Laura is happy with her old phonograph records and her collection of little glass animals, her glass menagerie. Hard as it may be for one to believe, polishing her little glass animals and making up stories about them is just about all Laura needs to make her content. Would she be any different if she had a real relationship with a gentleman caller? Maybe. But her glass collection fulfills most of her needs.

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Discuss the theme of the play The Glass Menagerie by Tennesse Williams.

There are several themes worth studying in The Glass Menagerie. The most evident is likely the difference between appearances and reality.

Many of the characters believe in an idealized future. Another issue is characters living in the past. This is likely very indicative of the Great Depression era in which the story is set because for some, hope is all that they had left.

The character who most embodies the difference between reality and fantasy is Laura. We see this most clearly in her relationship to her glass animal collection.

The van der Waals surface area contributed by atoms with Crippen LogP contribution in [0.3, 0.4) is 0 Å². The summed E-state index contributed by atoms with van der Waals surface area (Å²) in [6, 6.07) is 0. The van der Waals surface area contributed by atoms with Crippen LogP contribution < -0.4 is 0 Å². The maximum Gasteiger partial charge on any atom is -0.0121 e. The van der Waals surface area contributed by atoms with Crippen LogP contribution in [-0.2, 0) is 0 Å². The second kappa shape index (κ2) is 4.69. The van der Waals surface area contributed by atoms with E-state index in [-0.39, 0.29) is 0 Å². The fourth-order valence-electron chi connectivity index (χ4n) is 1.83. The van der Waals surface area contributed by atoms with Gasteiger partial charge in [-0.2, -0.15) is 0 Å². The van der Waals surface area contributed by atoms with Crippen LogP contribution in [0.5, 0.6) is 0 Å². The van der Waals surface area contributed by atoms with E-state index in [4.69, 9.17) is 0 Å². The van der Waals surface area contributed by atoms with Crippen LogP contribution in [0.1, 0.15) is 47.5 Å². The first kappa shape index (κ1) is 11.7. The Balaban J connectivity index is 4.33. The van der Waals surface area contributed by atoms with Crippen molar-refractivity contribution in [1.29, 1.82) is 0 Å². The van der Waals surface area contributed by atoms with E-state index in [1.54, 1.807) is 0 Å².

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Analyze what the play The Glass Menagerie is about.

The Glass Menagerie revolves around the dynamics of a basically dysfunctional family, the Wingfields. Tom Wingfield, the narrator, lives with his mother Amanda and his sister Laura. Laura is very awkward, and shy to the point of neurosis. Her mother is constantly worried about her daughter, though she seems to be in denial regarding her desirability to young men. She always wants her daughter to stay pretty for "gentlemen callers."  Tom feels frustrated and constrained and wants to leave his family, which, we discover, his father had done earlier. As he tells his friend Jim:

I’m starting to boil inside. I know I seem dreamy, but inside—well, I’m boiling! Whenever I pick up a shoe, I shudder a little thinking how short life is and what I am doing!—Whatever that means, I know it doesn’t mean shoes—except as something to wear on a traveler’s feet! 

Amanda, understandably, is afraid that he will leave. The play, basically, is about the interactions within this unhappy family, and it ends with Tom's departure after an unsuccessful attempt to introduce Laura to an actual "gentleman caller," his friend Jim.